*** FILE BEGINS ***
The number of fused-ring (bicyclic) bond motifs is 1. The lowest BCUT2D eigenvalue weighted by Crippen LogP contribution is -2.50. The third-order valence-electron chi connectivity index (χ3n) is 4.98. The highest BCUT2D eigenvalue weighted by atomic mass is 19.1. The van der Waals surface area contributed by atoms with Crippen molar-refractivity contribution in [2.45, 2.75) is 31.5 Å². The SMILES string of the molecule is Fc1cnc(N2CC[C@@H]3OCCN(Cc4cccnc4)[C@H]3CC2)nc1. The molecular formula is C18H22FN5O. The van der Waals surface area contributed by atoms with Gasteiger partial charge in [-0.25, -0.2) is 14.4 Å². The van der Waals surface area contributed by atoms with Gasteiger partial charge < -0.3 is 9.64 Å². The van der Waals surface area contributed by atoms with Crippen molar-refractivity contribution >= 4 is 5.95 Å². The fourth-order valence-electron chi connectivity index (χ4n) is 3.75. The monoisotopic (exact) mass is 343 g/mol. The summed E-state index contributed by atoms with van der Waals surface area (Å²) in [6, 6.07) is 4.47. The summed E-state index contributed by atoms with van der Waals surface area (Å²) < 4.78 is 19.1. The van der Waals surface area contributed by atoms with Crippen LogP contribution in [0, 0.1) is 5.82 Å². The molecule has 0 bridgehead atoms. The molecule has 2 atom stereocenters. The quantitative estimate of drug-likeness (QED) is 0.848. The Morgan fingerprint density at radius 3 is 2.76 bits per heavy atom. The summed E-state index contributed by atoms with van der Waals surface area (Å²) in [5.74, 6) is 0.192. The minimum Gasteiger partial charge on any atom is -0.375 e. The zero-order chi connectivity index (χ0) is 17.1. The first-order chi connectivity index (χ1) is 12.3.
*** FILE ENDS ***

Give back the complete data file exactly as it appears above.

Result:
The number of fused-ring (bicyclic) bond motifs is 1. The lowest BCUT2D eigenvalue weighted by Crippen LogP contribution is -2.50. The third-order valence-electron chi connectivity index (χ3n) is 4.98. The highest BCUT2D eigenvalue weighted by atomic mass is 19.1. The van der Waals surface area contributed by atoms with Crippen molar-refractivity contribution in [2.45, 2.75) is 31.5 Å². The SMILES string of the molecule is Fc1cnc(N2CC[C@@H]3OCCN(Cc4cccnc4)[C@H]3CC2)nc1. The molecular formula is C18H22FN5O. The van der Waals surface area contributed by atoms with Gasteiger partial charge in [-0.25, -0.2) is 14.4 Å². The van der Waals surface area contributed by atoms with Gasteiger partial charge < -0.3 is 9.64 Å². The van der Waals surface area contributed by atoms with Crippen molar-refractivity contribution >= 4 is 5.95 Å². The fourth-order valence-electron chi connectivity index (χ4n) is 3.75. The monoisotopic (exact) mass is 343 g/mol. The summed E-state index contributed by atoms with van der Waals surface area (Å²) in [6, 6.07) is 4.47. The summed E-state index contributed by atoms with van der Waals surface area (Å²) < 4.78 is 19.1. The van der Waals surface area contributed by atoms with Crippen LogP contribution in [0, 0.1) is 5.82 Å². The molecule has 0 bridgehead atoms. The molecule has 2 atom stereocenters. The quantitative estimate of drug-likeness (QED) is 0.848. The Morgan fingerprint density at radius 3 is 2.76 bits per heavy atom. The summed E-state index contributed by atoms with van der Waals surface area (Å²) in [5.74, 6) is 0.192. The minimum Gasteiger partial charge on any atom is -0.375 e. The zero-order chi connectivity index (χ0) is 17.1. The first-order chi connectivity index (χ1) is 12.3.